Changing Roles – for a change!

I have been reflecting in the last week about whilst trying to change the way the wind blows  – in the same direction –  we can find ourselves cast in contrasting roles.

I think it struck me most, to the point of needing to take a few minutes breath, when I found myself in the role of mediator twice in two weeks trying to bring harmony between passionate professional mothers supporting mothers and NHS professional midwifery.  What has happened I wondered to the radical, ostracised from the Trust for her outspoken views? In this new role, being trusted by two groups who find it difficult to trust each other, can I pull off progress without selling out to the Mums we serve and the change we wish for?

I think there are different roles or tools within the movement to change the way the wind blows.  And some of them overtly contradict each other, they need different people to play them simultaneously, and sometimes as the need demands it we need to drop one tool or role and move on to antoher to effect the same change we are looking for.  The knack is to know when to move roles and how to keep your own integrity within the games that are being played around you. 

To describe the classic campaigning roles I find myself turning to my previous life as an academic theologian – to the prophets, the seers, the campaigners the change makers of Biblical times and places.

There is the John the Baptist: the voice calling in the wilderness.  Utterly outside the mainstream, removed physically and structurally, speaking an undiluted message of principle and change.  Often poor or penniless, you can gain fame, notoriety  – people came many miles into the wilderness to hear John’s message – or be completely ignored.  It can be lonely and isolated.  And if the authorities decide your time is up then often you have little to defend you except your moral high ground!

We need these campaigners who set the benchmark high that say nothing less than one to one midwifery will do, that birth is normal and does not need routine medical attention, that calls the anti feminine technocratic, power holding medical industry to account. 

There is the Prophet Isaiah, 1St Isaiah if you want to be correct.  This was prophet and statesman, and whilst still preaching a challenging message to the authorities of the time (EG. the Lord says “ When you lift your hands in worship I simply see the blood on them!”).  Yet he also held their respect and in times of crisis they turned to him for advice and guidance, which he provided with statesman like leadership.

Here is independent minded engagement with the system, whilst in touch with the prinicples, here is a man working daily in the reality.  A man who manged to place himself in a role of leadership and respect within the ruling classes of the time.

There is a role for passionate, clever, politically astute mothers and midwives to get involved in the reality of the system, who are known and respected for their independent views even whislt being vehemently opposed, who whilst asking for the moon are willing to work in Doncaster.

There is Nehemiah – the city builder.  Here was a prophet who could have stayed safe in exile in the court of the Emperor but returned home to a ruined native country to rebuild it.  He led the rebuilding of Jerusalem and the Temple with steely determination, excellent organisation, and probably force of character. Against difficult odds eg no money and opposition from local groups who saw a rebuilt Jerusalem as a threat (does this sound familiar?)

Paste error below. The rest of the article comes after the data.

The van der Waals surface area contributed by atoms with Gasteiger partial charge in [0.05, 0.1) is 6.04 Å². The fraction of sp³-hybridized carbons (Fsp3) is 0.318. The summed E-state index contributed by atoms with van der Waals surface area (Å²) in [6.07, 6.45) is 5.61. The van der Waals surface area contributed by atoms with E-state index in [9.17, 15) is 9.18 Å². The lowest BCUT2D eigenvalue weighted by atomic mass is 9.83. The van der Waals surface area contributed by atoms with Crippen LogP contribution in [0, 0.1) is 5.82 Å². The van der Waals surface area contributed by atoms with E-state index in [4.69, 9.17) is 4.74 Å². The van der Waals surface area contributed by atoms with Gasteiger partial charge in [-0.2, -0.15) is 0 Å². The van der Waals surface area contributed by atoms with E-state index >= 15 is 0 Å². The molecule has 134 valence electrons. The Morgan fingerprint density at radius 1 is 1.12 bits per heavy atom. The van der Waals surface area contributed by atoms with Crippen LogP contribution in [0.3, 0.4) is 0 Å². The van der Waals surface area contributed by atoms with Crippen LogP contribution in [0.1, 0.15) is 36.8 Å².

We need  the John the Baptist’s of our world, to call to account, to point to the weakness and the badness in the governance and care of our maternity services.  AND we need people who have the ability and the willingness and resilience to roll up their sleeves, get in there and build a system, or unit from scratch and against the odds.  These kinds of people (both kinds ) need lots of support and lots of patience from other people!

The suffragette movement had all these roles played out in the movement, with the radical chain wearing, hungerstrkin radicals that hit the headlines with their strong simplet message, to the mainstream movement that could lever in change using the impled threat of their radical wing.  There were the middleclass and upper calls women and men who used their influence and position to change, and there were the mill workers like Hannah who built grassroots support and campaigning on a mass scale.  There were the skilled negotiators and policy writers getting the act through Parliament.  All these roles were needed to bring about a watershed change in our history and consciousness as women and citizens.  And many women played more than one role, and many women showed considerable and asacrifical courage and resilience over many years.

We are part of a birth movement, a birth movement that is worldwide, a movement that seeks to change in asimilar concious shifting manner the act of birth to make it womanfull, soulfull, life giving.  We need to take on the roles required and respect and support one another – especially those at the sharp end taking on the difficult and most exposed postions on the campaign spectrum.  We have the gifts of co-operation, tenacity, patience borne of our childbearing and midwifery roles, we may also need to learn political guile and organisation, enterprise and hard headed strategy.  But we need to build a powerful passionate prophetioc birth movement, and we need to be fulfilling the roles it give us today. 

  • Think what you can do (not what you can’t)
  • Be strategic about using your limited time and resources
  • Use all your guile and cunning to influence the people you can influence (someone else can influence the rest)
  • And connect and network and support others to grow the movement to change the way the wind blows

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